Port Everglades pass was heavily trafficked when I got there, but not with recreational craft. There were ships and pilotboats mostly, some inbound, some outbound. As I made the turn at the landward end of the jetties, I could see the slate-gray mass of the Atlantic, veritably aleap with white horses. "Better switch to the lower station," I told McCurdy.
The ride was a honker. I throttled up the Yanmars about the same time I throttled up the windshield wipers, and in no time we were bopping past a pilotboat at about 25 mph in four- to six-foot rollers. "Little rough out here," I commented, heading south out of the channel between the tip of the southern jetty and the first green flasher.
Visibility in open water was excellent, if I ignored the spray and kept some tab on. The 40's got electric Lencos with stout, custom-made trim planes, and I had to deploy them to see over the bow, not only coming out of the hole but also upon those few occasions when I could run down-wind at top speed or fairly close to it. Nevertheless the boat put in a solid offshore performance. She tracked well and cornered broadly, with a turning radius of approximately four boat lengths. She also kept her head up in following seas, tossed six- to eight-foot head seas off with aloofness, and evinced no tendency to wallow in the troughs. For the most part I kept our speed at 25 mph or less, consistent with the conviction I formed while running oilfield boats years ago: It makes no sense snapping antennas off and overstressing a vessel when "the hawk's out," especially if said vessel retails for a pile of money. I sought calmer conditions to collect speeds, acceleration curves, and other data.
"Yeehaw!" I yelled while measuring an average top hop of 40.9 mph. As I'd expected the 40's wheel rotated effortlessly and precipitated near-instantaneous response even at slower velocities. There was only one negative: The position of the two Stidds on the bridge combined with the relatively limited space there made ingress and egress pretty tight. Getting into a seat or out of one often meant hopping over its back.
Thoughts of my friend Don came up one more time while I was finishing up my walk-through of the 40. "The Betty Jane's like a little jewel box, you know," Don had added during that dinner long ago in Panacea. "Being inside that cool little cabin of yours...it's just wonderful!"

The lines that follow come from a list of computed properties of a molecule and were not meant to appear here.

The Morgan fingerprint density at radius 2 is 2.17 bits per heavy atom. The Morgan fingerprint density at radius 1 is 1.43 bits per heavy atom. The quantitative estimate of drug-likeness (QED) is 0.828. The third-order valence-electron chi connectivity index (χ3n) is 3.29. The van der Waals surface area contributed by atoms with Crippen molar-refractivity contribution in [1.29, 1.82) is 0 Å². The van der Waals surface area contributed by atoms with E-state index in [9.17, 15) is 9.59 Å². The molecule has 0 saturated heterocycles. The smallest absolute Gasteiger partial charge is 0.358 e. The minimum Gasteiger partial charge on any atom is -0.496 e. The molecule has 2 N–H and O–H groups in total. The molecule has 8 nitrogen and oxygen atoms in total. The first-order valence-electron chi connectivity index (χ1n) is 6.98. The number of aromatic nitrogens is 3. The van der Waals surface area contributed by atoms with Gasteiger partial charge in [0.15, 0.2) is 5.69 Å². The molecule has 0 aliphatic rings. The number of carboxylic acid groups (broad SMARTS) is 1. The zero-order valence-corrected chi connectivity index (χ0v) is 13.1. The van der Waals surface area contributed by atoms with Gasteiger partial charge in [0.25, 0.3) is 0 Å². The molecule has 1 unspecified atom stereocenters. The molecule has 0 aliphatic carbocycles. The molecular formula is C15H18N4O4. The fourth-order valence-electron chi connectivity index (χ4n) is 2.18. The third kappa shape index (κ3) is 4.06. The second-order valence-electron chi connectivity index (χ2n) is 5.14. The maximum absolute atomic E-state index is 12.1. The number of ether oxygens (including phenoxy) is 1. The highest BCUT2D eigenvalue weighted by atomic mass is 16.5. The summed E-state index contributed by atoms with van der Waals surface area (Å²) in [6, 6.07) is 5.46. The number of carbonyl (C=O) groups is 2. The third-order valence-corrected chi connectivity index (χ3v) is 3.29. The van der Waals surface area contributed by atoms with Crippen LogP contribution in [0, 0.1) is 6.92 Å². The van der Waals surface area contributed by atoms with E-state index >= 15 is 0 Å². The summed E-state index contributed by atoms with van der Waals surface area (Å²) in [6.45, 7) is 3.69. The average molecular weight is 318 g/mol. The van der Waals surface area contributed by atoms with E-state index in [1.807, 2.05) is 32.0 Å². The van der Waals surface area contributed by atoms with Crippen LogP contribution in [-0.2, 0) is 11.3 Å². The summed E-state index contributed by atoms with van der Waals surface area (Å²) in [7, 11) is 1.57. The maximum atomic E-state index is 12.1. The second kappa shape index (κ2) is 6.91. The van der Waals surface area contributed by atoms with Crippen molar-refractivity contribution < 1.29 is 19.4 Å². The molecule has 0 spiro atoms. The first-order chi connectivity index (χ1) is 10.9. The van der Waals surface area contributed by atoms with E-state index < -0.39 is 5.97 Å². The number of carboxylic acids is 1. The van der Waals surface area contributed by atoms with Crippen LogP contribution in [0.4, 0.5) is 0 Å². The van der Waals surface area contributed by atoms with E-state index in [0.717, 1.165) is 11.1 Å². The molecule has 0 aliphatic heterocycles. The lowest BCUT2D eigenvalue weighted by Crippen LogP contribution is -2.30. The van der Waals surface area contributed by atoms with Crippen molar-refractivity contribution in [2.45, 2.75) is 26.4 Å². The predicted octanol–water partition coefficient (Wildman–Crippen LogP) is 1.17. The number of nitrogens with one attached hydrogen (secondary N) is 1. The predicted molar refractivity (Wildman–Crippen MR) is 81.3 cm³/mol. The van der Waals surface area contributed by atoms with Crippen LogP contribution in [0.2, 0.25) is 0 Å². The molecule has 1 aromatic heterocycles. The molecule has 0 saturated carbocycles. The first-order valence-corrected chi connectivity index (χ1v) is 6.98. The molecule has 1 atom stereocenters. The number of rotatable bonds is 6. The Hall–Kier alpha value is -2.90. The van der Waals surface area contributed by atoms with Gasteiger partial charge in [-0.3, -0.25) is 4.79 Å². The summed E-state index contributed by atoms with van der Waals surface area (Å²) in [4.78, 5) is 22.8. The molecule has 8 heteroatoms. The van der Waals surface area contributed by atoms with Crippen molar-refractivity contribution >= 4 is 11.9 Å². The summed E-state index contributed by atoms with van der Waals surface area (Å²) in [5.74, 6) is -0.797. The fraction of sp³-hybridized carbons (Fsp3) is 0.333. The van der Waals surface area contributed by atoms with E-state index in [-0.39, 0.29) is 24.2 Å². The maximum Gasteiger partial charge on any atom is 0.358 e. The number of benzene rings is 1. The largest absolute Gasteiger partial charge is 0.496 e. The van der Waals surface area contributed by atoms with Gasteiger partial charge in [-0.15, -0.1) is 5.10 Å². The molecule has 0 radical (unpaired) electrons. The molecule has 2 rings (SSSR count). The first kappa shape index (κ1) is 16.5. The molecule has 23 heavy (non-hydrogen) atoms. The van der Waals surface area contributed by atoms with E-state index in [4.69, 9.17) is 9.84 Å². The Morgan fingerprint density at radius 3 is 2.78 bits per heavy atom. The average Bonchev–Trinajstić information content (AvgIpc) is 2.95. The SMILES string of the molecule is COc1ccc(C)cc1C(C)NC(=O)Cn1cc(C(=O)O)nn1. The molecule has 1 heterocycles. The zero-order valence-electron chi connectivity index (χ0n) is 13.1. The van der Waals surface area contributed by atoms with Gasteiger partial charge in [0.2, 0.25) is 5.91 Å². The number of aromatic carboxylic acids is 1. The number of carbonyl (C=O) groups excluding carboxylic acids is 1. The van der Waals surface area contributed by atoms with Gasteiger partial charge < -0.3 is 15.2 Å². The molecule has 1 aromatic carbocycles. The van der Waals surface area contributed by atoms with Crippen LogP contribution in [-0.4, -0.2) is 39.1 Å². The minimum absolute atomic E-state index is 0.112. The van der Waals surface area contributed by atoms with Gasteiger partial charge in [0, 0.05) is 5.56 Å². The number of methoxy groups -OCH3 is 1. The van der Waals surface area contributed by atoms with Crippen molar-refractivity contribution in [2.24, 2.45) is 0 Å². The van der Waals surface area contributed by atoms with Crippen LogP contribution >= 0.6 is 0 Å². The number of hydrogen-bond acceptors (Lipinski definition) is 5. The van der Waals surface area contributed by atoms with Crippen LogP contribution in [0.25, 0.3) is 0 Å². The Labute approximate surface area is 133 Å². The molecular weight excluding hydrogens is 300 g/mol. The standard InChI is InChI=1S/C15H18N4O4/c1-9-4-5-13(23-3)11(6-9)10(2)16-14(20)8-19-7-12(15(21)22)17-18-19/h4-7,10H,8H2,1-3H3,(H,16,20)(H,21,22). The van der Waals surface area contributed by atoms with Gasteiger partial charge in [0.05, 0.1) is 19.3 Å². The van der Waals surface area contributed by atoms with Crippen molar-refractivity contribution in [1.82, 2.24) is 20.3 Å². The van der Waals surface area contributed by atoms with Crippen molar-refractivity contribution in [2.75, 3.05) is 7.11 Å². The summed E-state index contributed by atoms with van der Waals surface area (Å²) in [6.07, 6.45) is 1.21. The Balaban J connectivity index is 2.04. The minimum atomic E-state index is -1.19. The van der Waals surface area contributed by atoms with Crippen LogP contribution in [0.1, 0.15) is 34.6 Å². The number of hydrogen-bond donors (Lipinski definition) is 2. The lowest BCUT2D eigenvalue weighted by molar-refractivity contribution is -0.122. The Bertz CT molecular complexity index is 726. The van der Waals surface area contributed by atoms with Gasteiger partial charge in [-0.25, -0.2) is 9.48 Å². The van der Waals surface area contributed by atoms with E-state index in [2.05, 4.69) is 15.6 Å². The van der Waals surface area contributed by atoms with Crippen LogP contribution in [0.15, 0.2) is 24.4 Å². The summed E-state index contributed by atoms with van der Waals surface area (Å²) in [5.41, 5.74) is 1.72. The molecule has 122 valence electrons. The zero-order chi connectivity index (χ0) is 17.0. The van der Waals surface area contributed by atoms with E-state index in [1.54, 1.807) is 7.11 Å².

I looked around. I was seated on the end of the queen-size island berth in the forward cabin. The notebook on my knee bulged with details I'd collected earlier during a stem-to-stern tour: arch-top doors with floating panels and dadoed, splined joints; Epifanes varnish on below-decks teak and Sterling urethane above, lots of it; a custom-crafted, holding-plate-type, stainless steel reefer from California's Glacier Refrigeration in the galley; and shaft brushes on the propeller shafts with heavy bonding wires secured to transom zincs.
A clock ticked beyond the bulkhead. McCurdy dragged a hose somewhere on the foredeck, cranking up an end-of-day freshwater washdown.
"Whew," I said to myself. "This boat's not exactly the Betty Jane, but her cabin's just as cool, and she's quite simply a work of art. Wonder if ol' Don's got an extra million bucks kickin' around somewheres. Maybe I oughta take the poor devil a brochure."
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Our test boat had four Yanmar engine start/ emergency stop switches, one for each engine, both topside and below. They're a snap to use. Just slightly push the left toggle for about 30 seconds to warm its main, then push fully to start.
The right toggle? Should an engine-room fire or other engine-related emergency occur, you push it to stop its engine by cutting off the fuel supply. Moreover, should one of the two Teleflex Morse electronic engine controls onboard fail for some reason, the Yanmar switches will sense the failure and transfer throttle control to the rheostat-type dial between the toggle switches.
When the dial kicks in, the LED light above shows yellow and a notation arises on the Yanmar engine readouts on the dashboard. All you have to do is dial up the rpm you need.—B.P.
This article originally appeared in the June 2008 issue of Power & Motoryacht magazine.